Rob Azevedo watched as his father died broke, and sees his neighbor about to do the same. Is this the new norm for all of who face aging today?
My Dad died broke. We never knew he was broke until, well, until we knew. By “we” I mean my brother and sisters. This revelation presented itself just two months before that pig faced monster—otherwise known as cancer—put an end to him for good three years ago.
I still can’t muster up the guts to delete his number from my cell phone. Ah, so be it.
When you’re watching a parent die, or anyone, young, old or ancient die—as my dear retired neighbor Hank is watching his wife of 35 years die before his eyes—the horror is all you can focus on.
Sooner or later the bill comes calling and she’s equally ugly as the pig face. And just as big a priority. Numbers stacked on procedures, on lab runs, on ambulances, too, only deepen the fear and toil.
Real scary stuff.
When we learned my father had virtually nothing left to his name in the form of property or finances when he died, we were shocked. We knew he wasn’t “well off” anymore.
The 1980’s was a wonderful time for making money if you didn’t mind the hustle. My Dad hustled. Worked his way off a furniture truck to be a country club card carrying cranky pants with a long time financial business in downtown Melrose, Mass.
He drove a BMW, bought a big brick house, spent little on himself, had few friends, smoked a lot of butts and read a lot of books.
He was a success. All this by age 50. Not bad.
And my neighbor, Hank, the one who is losing his wife, was a success too. He got early retirement like a 100 years ago from the phone company. Best health plan ever. Best pension. Best place in the world to be let go, back then, anyways.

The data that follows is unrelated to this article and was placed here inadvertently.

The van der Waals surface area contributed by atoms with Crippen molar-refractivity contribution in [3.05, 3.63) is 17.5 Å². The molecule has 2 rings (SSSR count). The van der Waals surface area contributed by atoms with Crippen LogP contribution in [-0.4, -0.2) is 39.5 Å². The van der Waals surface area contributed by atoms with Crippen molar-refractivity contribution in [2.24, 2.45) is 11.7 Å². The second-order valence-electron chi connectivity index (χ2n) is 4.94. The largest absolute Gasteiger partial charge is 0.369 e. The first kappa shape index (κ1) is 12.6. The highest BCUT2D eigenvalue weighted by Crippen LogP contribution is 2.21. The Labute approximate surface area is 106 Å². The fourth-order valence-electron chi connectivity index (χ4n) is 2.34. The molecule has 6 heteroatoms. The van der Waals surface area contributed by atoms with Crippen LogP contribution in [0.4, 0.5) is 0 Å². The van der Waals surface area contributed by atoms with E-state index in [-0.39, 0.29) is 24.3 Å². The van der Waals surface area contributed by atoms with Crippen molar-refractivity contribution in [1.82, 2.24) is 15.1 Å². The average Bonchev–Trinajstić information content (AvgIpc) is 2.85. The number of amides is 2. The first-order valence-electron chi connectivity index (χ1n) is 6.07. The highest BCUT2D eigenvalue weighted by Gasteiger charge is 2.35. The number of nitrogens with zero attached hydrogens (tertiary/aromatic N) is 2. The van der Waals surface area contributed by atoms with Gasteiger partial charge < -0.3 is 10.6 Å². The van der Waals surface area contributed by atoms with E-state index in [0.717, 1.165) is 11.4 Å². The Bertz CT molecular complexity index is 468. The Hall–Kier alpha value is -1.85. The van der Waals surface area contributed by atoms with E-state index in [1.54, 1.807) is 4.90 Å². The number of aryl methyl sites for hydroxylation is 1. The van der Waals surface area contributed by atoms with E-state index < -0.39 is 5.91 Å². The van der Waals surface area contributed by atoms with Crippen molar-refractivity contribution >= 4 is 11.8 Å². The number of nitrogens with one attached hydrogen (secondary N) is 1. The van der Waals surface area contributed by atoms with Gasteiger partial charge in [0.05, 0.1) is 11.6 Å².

Hank figured he was covered financially. He was wrong.
I can remember on countless occasions, looking over at Hank messing around in his yard like a happy dog on some fine Monday morning—mowing, clipping, washing—and thinking to myself, “Now I want to be him instead of the cat.”
Then, just the other night, Hank arrives at my back door in tears. At a loss, this old man, so strong, hands like horse saddles, was busted up like no one’s business. His mouth was quivering, buckets of tears beyond his thick glasses. He’s telling us his wife said, “Goodbye. You’ve been a good man, a good husband.”
Today she lives.
Then Hank starts talking about his life, all the years he worked, the money he saved, the Golden years he was promised. “Not so golden….“ Yeah, I know that one too.
He’s angry and terrified as he should be about the mounting bills. No person past their 70’s should suffer going broke, that’s a young man’s game. But millions of seniors are drowning in debt, trying to heat their homes, pay for medications, eat some food and keep their butts out of the retirement home, where they’ll absolutely go broke.
Brutal business, this life thing.
Prophetic in hiding his financial demise, of course out of pride and shame, my father, amazingly, found himself so underwater that he stopped fighting against the current. He retired too early at 53. Stopped hustling and dreamed too big.
With earning out of the equation, every buck he borrowed and spent led him deeper into the abyss.
Had us children had an inkling he was drowning in something other than that pig faced monster’s own slobbers, we could have helped. But the Christmas cards with cash inside arrived each year for the grandkids. Weddings and dinners were paid for, colleges funded, credit extended.
He seemed comfortable, safe. I always thought he was being shrewd with his finances, in a survival sort of way. Live on the cheap, bare-boned but not busted. Spend it all but make it last.
Impossible these days.
As one finance friend of mine told me, “You have no idea how broke so many people your father’s age are. And you would never know it.”
But my old man was no street urchin thumbing for nickels on a cold winters night. And neither is Hank. Nobody should live that way, under a guise of ease and stability when in actuality the pig face isn’t only chowing down on your life line, but on your pride, sanity and Golden Years.
Wish I had a better perspective, but the pig face ate that too.